When the Intergovernmental Panel on Climate Change (IPCC) Working Group II contribution to the 6th Assessment Report (AR6, due in 2021) was being scoped, a number of stakeholders with a mountain focus from research, government, policy, and development communities highlighted the importance of mountains in global assessments such as those conducted by the IPCC. This ultimately led to the approval of a cross-chapter paper on mountains. The articles in this issue of MRD contribute to the body of literature that is being assessed by the IPCC in AR6, integrating mountain contexts and issues into the climate change adaptation debate. Mountains have long been recognized as being among the regions most sensitive to climate change (Beniston et al 1996; Kohler et al 2014), and yet many key drivers and processes in mountain environments remain poorly understood (Mountain Research Initiative EDW Working Group et al 2015). Despite these gaps, observed impacts are evident, both on ecosystems and for mountain communities, whose vulnerability and exposure to climate-induced hazards increase the risk of climate-related disasters (Hock et al 2019). From a climate justice perspective (see Hansen and Cramer 2015; Huggel et al 2016), there is an urgent need to support mountain people by improving our understanding of key drivers and processes of change, and therefore our data and information on observed and projected changes and impacts in mountains (Adler et al 2018), thereby enhancing their resilience, ie their ability to cope with change (adaptation) and to develop new options to address risks (IPCC 2018; IPCC 2019). This requires a better understanding of how climate change affects mountain ecosystems and societies; it also requires knowledge on innovative institutional, collaborative, socioeconomic, and other approaches to adapting to climate change in mountains; and—of course—it requires action.
The complexity of climate change and its impacts in mountain regions is one of the major challenges we face, especially as it is linked with other drivers of change. Addressing this complexity requires structuring and combining knowledge that draws on multiple lines of inquiry on these other drivers of change, for example through anticipatory planning that also looks at drivers of land use change. In the MountainDevelopment section of this issue of MRD, Welling and co-authors present a participatory scenario planning approach tested in Iceland. Their paper describes how they integrated all relevant stakeholders in discussions and decision-making about the future of glacier tourism in an area impacted by glacial retreat. Workshop participants were asked to reflect on what socioeconomic changes they assumed needed to be taken into account in addition to climate change scenarios; as a result, stakeholders reframed their guiding assumptions and will hopefully maintain their more future-oriented perspective.
Raising risk awareness requires adequate communication strategies that take into account the needs of intended audiences, especially given the diversity of social groups in mountain communities, as discussed by Weber et al in their paper focusing on improving awareness of people with a migrant background in rural Austria. Interestingly, they found that social networks and ownership structures—rather than ethnicity alone—had an important influence on people's ability to recover from past events and prepare for future events. They recommend developing target-group oriented communication channels to ensure that all sociocultural groups in mountain areas are properly informed about hazards in the places they live in or visit.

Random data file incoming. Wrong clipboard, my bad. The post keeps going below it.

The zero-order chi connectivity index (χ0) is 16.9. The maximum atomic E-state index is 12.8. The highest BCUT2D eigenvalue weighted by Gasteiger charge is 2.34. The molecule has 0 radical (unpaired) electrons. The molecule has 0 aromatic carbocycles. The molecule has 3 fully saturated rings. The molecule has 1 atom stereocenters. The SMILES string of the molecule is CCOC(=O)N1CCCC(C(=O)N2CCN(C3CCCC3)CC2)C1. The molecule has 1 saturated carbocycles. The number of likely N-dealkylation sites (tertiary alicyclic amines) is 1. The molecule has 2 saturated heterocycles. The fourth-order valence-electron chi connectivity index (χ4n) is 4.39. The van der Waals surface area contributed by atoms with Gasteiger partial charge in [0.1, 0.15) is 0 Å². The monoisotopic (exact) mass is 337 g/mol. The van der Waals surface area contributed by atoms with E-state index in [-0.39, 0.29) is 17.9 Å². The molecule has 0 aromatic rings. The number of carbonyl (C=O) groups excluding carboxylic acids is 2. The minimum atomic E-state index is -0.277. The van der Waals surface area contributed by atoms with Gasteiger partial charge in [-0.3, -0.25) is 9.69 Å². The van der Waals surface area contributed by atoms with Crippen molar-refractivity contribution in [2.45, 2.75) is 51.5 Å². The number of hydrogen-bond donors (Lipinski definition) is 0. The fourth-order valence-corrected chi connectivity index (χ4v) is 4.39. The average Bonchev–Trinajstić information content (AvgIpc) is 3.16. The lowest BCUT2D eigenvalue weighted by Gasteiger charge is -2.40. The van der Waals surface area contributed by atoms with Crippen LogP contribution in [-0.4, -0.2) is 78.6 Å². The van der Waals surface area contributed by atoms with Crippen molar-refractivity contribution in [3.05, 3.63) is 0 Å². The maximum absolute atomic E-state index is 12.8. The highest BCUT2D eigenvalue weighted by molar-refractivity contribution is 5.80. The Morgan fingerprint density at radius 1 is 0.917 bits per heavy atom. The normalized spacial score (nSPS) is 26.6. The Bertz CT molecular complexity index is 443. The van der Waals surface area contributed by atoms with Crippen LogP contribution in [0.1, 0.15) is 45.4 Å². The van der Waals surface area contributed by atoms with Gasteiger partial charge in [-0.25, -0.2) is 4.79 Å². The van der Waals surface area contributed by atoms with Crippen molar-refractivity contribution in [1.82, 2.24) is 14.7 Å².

Risk awareness in relation to resource use in alpine pastures is also essential, as pasture use in century-old high-mountain farming systems has led to important biodiversity. Deléglise and co-authors propose a transdisciplinary process developed within the framework of the Sentinel Mountain Pastures project, to assess the vulnerability of the pastoral system across the French Alps. The aim of their comprehensive, 3-step assessment of pastures is to help farms adapt their pasture management in an effective way while maintaining the resilience of the system. This process is an important contribution to transformation knowledge and will hopefully also influence policy-making in the area.
In the MountainResearch section, 4 out of 5 articles offer insights from different, combined sources of knowledge for climate change adaptation and express awareness that the nature of the corresponding results is shaped by these different sources. Indeed, for science, another factor that contributes to the complexity of adaptation to climate change is that the required knowledge relies both on systematic empirical observations and on people's perceptions of the observed phenomena. In the Venezuelan and Colombian water user associations described by David Leroy, perception of climate change (seasonal, precipitation, and temperature changes) was only one factor for consideration with regard to adaptation. Just as relevant to farmers in both countries was their perception of the socioeconomic causes of water scarcity (increase in cultivated area and population, aging irrigation infrastructure, system management problems). Thus, Leroy concludes, it is essential to consider more than the “climate change factor” when assessing what elements influence adaptation strategies.